Steve Carell is unrecognizable in Foxcatcher

Steve Carell is unrecognizable in Foxcatcher


Over Christmas Break I heard of a movie called Foxcatcher. When I realized that the movie was about wrestling, is based on a true story, and stars The Offices’ Steve Carell, I figured I had better watch it. With Steve Carell being one of the lead actors, I was expecting perhaps a comedy or at least a feel-good sports movie. I was shocked at the bleak, dark, and unhappy film.

The movie starts with Olympic wrestler Mark Shulz training for the World Championship Tournament. Despite being a former Olympian, he is living in poverty and is looking for odd jobs just to get by. One day Schulz is contacted by eccentric millionaire John E. Du Pont who invites him to his estate. While there, Du Pont shows Shultz his private wrestling facility and tells him that he is starting his own team with all the best wrestlers in the world, and that he wants Shultz to be the coach. Schulz accepts and they go about trying to become the best wrestling team in the world. 

Fans of Steve Carell who are expecting his comedy will be gravely disappointed. Carell plays the unstable Du Pont, who lives alone with his mother. Right from the beginning it is clear that there is something off with Du Pont. In one scene, Du Pont casually strolls into the wrestling facility while holding a gun. When he fails to garner the attention of the wrestlers, he points the gun towards the ceiling and pulls the trigger. In another scene, Du Pont is having a conversation with Schultz and casually displays and snorts a vile of cocaine. He urges Shultz to try it and he does, effectively hooking him on it for the rest of the movie. Later on, Du Pont makes a habit of waking Shulz up in the middle of the night for “practice” when in reality the sexual undertones of the scene make it clear what is really happening.

Du Pont and Mark Shultz are seen becoming closer and closer throughout the movie, until one day when Schulz decides to give his wrestlers a day off. Du Pont calls him an “ungrateful ape” and slaps him. He decides that he made a mistake by offering Mark the coaching job and that he should have offered the job to Mark’s brother Dave. Du Pont fires Mark on the spot and offers the job to Dave who accepts.

Mark getting fired and replaced by his brother Dave is very hard for him and he is shown as very angry and bitter throughout the rest of the movie. When his brother tries to make amends, Mark essentially ignores him and isolates himself from the rest of the team.

Meanwhile, Du Pont has been trying to become someone in the wrestling community to no avail. He holds a tournament where he pays his opponents to let him win in what is a sad publicity stunt. His mother is unimpressed and refuses to let him display his wrestling trophy in the display because “wrestling is a low sport.” In one heartbreaking scene, Du Ponts’ mother stops by a wrestling practice only to leave a few moments later after being unimpressed with Du Pont’s wrestling skills.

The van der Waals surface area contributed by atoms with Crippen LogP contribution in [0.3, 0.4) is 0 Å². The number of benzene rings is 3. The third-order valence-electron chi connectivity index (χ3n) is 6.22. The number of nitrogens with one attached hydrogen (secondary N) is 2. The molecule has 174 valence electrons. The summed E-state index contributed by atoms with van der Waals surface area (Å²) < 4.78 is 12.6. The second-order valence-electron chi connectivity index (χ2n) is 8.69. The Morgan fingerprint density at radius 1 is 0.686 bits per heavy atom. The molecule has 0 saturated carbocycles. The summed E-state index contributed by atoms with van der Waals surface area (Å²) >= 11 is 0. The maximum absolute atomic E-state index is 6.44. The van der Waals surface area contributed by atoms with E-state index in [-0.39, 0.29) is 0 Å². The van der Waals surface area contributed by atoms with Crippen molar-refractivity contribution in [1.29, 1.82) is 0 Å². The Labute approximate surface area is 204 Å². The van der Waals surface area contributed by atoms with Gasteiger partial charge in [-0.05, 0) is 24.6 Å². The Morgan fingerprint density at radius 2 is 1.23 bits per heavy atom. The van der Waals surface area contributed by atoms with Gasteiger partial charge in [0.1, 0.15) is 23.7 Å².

Obsessed with living through his wrestlers vicariously, Du Pont hopes that his team will do well at the Olympic Tryouts. Mark finds it difficult to focus on his training due to his budding cocaine addiction, anger issues, and the embarrassment of being fired and replaced with his brother. 

After losing his first match at the Olympic Tryouts, Mark Shultz goes on an eating binge and gains 12 pounds after eating an entire room service pizza. His brother Dave finds him and informs him that he has to make weight in an hour. Desperate to lose the 12 pounds, Shultz forces himself to vomit and frantically rides a stationary bike in a last ditch effort to make weight.

While Schultz is pedaling, Du Pont is furious that one of his top wrestlers could possibly miss weight. He attempts to get at Mark but Marks’ brother Dave holds him back. Du Pont is furious, but Mark ends up making weight and winning the match.

After the Olympic tryouts and death of his mother, Du Pont’s mental state continues to deteriorate until one day he takes his frustrations out on former coach Dave Shultz. Du Pont was presumably still mad at him for protecting his brother Mark from his wrath. In the climax of the movie, Du Pont drives up to David Shultz and shoots him three times after yelling, “You got a problem with me?” Shultz dies in the arms of his crying wife. This was a shocking end to a movie who stars someone who I am familiar seeing in comedies and happy productions.

I most likely would not recommend this movie to anyone. It is just kind of depressing, especially when one considers the fact that it is based on a true story. For the most part, the movie is fairly dull and uneventful, and I found myself somewhat bored. If someone is looking for a wrestling movie, I would recommend Win Win.

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